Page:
How to Win Back Your Lapsed Customers
If given the option to choose, would you prefer to pay $1, $5, or $25 for a single item? Obviously, no one likes to pay more for something than they have to. However, in today’s competitive eCommerce landscape, marketing experts explain that customer acquisition rates cost 5 to 25 times more than customer retention. So, how can you make the most effective use of your resources to retain more shoppers while increasing your bottom line? Today, we’ll discuss how to win back your lapsed customers, and learn why it’s essential you do so.
Who are Your Lapsed Customers?
Before learning how to win back lapsed customers, it’s important to properly identify them. By the most basic definitions, a lapsed customer (sometimes referred to as “inactive”) is someone who hasn’t engaged with your brand or made a purchase within an expected timeframe.
When analyzing your audience, keep in mind that different businesses will have very different timelines for classifying customers as active or otherwise. Take a look at your customer journey to properly assess an appropriate amount of time in which your customers should shop again.
Pay extra attention to niche-related cycles (like the timeline for the replacement of skincare items) and seasonality (like a snowboarding shop in an area that experiences all four weather seasons). Next, balance those factors with other brand goals, like add-on purchases or customer engagement. Then, once you’ve properly identified a group of customers who have lapsed in all pertinent areas, you’ll be in the best position to retarget and win them back.
How to Win Back Lapsed Customers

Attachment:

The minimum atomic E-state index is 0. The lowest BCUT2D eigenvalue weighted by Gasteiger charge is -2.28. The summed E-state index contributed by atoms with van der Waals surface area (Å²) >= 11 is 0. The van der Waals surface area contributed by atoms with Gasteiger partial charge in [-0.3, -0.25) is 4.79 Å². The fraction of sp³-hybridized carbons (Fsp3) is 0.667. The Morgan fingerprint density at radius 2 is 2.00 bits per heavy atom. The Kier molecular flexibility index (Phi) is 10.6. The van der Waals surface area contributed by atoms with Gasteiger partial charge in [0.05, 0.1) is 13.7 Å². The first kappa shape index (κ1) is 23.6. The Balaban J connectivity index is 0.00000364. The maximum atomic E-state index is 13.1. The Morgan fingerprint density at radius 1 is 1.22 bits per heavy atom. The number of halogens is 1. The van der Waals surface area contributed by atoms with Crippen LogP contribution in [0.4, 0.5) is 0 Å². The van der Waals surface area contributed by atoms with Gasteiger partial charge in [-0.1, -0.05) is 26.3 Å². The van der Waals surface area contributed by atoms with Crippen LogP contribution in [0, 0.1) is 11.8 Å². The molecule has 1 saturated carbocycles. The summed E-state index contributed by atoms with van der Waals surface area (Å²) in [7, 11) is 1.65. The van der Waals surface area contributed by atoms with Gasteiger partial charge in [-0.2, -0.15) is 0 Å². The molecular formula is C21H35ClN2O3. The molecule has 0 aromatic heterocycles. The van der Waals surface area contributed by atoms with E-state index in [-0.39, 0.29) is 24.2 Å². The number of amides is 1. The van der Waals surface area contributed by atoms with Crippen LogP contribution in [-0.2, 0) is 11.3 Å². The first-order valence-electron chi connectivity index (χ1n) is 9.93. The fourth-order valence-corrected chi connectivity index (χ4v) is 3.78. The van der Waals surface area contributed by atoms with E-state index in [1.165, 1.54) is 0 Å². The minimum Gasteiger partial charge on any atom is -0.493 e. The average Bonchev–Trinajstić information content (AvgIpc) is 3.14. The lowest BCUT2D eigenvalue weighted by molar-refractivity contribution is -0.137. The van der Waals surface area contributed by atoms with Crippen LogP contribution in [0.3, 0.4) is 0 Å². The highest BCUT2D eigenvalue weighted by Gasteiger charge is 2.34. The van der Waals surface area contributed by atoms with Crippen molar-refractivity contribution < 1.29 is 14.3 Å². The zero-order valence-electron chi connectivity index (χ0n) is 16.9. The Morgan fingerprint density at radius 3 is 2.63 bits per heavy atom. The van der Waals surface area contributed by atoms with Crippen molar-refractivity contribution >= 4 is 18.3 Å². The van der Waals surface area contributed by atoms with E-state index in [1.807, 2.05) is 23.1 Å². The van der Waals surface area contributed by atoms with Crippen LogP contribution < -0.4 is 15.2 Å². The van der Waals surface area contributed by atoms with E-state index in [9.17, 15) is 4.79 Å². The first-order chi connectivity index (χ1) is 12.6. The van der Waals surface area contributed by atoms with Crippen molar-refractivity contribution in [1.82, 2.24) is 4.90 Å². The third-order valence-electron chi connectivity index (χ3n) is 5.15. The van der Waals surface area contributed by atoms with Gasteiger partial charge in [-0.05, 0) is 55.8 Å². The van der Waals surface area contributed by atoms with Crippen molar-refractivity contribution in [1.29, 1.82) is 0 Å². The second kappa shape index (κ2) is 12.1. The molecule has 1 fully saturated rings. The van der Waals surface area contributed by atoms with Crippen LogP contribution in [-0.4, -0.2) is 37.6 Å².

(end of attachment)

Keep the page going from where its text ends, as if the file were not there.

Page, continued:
- Increase Personalization
- Trigger Reminders
- Vary Your Approach
- Incentivize Purchases
- Ask for Feedback
- Touch Their Emotions
- Provide Value
1. Increase Personalization
When you’re actively retargeting consumers, they expect an additional level of custom-tailored service. Plus, since lapsed customers, at some point in time, made a purchase you have more data on them than newer members of your audience.
So, where allowed, use that data to increase the personalization of your marketing copy. Beyond using a simple name in the email subject, try implementing product recommendations based on a customer’s shopping history or browsing data. Consider sending annual event messages on important dates you’ve captured, such as anniversaries. You’re in the powerful position of knowing what made your customer convert the first time; don’t waste the opportunity to show them how you can provide a similar experience once again.
2. Trigger Reminders
Sometimes customers just need a little nudge to come back and shop again. More than simply asking them to return, try sending persuasive reminders to replace or replenish their items before they have the chance to shop from a competitor. Be sure, when possible, to include easy-to-find links that direct the customer to the exact items!
Two very effective reminders are back-in-stock notifications and replenishment suggestions. If a customer previously purchased or looked at something that quickly went out of stock, they may be tempted to purchase promptly before the item sells out again. On the other hand, reminding customers to stock up on items that need repeated replenishment may prevent them from shopping elsewhere out of ease or convenience.
3. Vary Your Approach
Considering the abundance of marketing communications we receive each day, it’s easy to pass over something that doesn’t immediately catch your eye mid-scroll. Break out of your traditional marketing pattern and implement something new to recapture lapsed customers’ attention. Here are some ideas:
- Increase your messaging frequency for short periods of time
- Reach out to customers via alternate methods (like sending an SMS instead of email)
- Resend emails to chronic non-openers
- Vary your message delivery time and day
- A/B test different subject headlines to find better performing verbiage
4. Incentivize Purchases
Some customers only prefer to shop when they know they can get the best deal possible; others prefer to shop if it benefits them in the long run. To win back both sets of lapsed customers, try segmenting your audience and implementing appropriate incentives.